Osteoarthritis, rheumatoid arthritis, and traumatic injury are all main reasons for opting for a hip replacement. The goal of a hip replacement is to reduce pain, restore function and mobility, and let you return to most of your previous activities that your hip prevented your from doing.
Shortly after surgery, your physical therapist will see you in your hospital room. You'll practice getting out of bed and walking using your walker ore a pair of crutches. Exercises are used to improving muscles tone and strength in the hip and thigh muscles are to help prevent the formation of blood clots.
During your recovery, you should follow your surgeon's instructions about how much weight you can put down while standing or walking. After you return home from the hospital, your surgeon may have you work with a physical therapist for up to six in-home visits.
These visits are to ensure you are safe in and about the home and getting in and out of a car. Your therapist will make recommendations about your safety, review special hip precautions and make sure you are placing a safe amount of weight on your foot when standing or walking. Home therapy visits end when you are safe to get out of the house.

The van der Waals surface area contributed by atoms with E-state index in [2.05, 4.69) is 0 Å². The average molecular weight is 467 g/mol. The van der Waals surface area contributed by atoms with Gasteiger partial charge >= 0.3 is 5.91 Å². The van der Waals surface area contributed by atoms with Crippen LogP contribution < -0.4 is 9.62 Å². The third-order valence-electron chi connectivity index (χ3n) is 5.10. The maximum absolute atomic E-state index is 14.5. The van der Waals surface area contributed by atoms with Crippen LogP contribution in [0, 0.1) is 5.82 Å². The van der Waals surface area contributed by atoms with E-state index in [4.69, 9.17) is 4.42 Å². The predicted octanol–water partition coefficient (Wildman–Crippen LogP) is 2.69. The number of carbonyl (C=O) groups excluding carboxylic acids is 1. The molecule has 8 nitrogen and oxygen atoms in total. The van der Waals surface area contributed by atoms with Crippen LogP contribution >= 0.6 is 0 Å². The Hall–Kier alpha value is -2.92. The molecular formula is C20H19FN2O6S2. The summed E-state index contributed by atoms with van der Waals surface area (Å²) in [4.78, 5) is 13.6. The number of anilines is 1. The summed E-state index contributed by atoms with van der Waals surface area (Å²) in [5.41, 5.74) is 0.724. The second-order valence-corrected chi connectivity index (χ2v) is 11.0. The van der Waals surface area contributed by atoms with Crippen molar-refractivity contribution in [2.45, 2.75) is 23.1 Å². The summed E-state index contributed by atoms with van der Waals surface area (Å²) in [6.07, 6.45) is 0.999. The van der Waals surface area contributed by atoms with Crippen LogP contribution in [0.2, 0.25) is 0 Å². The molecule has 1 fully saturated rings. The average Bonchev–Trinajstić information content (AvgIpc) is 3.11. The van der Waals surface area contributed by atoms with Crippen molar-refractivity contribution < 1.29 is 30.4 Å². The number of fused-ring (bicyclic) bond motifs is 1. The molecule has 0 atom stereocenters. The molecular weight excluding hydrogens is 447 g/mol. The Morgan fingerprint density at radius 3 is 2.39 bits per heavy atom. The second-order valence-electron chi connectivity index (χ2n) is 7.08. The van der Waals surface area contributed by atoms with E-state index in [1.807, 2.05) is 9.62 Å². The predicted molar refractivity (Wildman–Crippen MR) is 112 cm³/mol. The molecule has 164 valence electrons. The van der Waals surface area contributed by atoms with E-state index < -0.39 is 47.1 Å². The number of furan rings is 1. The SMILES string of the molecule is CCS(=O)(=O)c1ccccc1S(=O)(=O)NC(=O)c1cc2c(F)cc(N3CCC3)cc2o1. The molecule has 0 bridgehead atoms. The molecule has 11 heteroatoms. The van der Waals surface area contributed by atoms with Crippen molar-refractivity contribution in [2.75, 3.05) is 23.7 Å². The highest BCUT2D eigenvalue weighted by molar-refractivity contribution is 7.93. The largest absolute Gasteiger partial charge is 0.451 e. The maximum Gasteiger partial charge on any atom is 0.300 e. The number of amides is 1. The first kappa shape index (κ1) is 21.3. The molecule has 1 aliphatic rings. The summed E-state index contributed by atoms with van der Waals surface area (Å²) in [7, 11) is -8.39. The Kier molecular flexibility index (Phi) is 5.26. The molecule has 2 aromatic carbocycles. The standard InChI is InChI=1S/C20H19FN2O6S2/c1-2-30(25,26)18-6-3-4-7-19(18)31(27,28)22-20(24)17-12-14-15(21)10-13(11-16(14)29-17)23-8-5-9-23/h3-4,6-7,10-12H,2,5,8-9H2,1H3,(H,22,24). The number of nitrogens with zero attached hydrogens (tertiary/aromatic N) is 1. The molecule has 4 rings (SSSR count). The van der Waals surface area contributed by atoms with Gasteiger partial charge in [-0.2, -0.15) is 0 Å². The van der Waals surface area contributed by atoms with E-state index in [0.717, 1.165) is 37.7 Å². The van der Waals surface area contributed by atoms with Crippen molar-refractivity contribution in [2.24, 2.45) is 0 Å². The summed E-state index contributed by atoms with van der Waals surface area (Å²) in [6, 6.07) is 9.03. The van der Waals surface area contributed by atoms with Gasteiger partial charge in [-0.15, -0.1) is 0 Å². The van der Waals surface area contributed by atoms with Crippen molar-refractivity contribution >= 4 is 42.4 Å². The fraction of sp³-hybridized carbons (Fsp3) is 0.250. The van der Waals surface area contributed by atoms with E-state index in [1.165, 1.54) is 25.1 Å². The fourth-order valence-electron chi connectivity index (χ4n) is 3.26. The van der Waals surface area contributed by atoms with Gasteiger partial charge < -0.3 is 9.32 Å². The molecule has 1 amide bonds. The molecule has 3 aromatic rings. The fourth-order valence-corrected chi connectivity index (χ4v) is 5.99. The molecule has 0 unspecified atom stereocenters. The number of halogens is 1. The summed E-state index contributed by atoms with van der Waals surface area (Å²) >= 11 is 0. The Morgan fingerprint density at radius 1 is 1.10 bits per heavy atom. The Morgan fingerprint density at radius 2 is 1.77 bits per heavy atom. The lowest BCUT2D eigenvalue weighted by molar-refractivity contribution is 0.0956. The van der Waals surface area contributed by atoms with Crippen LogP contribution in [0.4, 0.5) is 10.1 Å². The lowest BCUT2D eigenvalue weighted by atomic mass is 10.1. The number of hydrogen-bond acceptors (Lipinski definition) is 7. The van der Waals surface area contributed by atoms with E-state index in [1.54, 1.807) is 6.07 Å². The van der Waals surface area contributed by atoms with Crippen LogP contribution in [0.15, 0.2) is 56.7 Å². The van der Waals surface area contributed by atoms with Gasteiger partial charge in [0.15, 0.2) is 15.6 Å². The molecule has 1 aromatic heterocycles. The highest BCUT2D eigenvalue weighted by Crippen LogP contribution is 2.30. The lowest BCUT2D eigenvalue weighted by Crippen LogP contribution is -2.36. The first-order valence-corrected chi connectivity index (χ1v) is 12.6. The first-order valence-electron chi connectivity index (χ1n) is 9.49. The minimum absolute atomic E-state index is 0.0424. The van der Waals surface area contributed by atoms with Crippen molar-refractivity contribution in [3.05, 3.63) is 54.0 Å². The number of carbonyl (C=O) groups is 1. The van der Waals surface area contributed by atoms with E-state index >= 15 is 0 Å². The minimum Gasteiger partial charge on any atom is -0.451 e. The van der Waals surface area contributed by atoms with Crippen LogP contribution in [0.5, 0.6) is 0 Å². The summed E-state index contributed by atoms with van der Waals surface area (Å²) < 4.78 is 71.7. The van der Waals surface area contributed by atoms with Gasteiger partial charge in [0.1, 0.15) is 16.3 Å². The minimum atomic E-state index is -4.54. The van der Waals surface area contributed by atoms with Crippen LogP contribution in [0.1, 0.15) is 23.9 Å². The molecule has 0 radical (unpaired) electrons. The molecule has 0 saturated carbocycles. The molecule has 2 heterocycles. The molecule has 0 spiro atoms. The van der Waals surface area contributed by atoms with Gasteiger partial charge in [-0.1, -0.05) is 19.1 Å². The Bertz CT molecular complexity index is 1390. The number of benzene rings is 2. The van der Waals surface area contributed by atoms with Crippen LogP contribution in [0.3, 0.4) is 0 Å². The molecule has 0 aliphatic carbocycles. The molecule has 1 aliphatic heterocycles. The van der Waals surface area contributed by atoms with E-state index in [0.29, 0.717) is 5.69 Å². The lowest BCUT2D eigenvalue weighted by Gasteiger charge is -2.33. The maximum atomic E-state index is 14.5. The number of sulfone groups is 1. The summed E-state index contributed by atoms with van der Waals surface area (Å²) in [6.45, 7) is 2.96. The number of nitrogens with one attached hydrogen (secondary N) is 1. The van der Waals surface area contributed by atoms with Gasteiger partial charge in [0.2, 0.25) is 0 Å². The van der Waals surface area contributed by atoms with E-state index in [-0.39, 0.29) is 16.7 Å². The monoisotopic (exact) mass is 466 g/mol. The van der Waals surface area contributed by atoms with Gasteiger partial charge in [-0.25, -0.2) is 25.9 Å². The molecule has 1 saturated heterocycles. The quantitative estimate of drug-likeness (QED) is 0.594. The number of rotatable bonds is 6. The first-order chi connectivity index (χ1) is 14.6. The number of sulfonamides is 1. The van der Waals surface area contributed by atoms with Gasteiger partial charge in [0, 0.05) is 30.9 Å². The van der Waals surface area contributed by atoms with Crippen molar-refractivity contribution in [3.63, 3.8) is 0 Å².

A few additional visits in outpatient physical therapy at Northern Michigan Sports Medicine Center may be needed for patients who still have problems walking or who need to get back to physically heavy work or activities.
Our goal is to help you maximize hip strength, restore a normal walking pattern, and do your activities without risking further injury to your hip. When you are well under way, regular visits to Northern Michigan Sports Medicine Center will end. We will continue to be a resource, but you will be in charge of doing your exercises as part of an ongoing home program.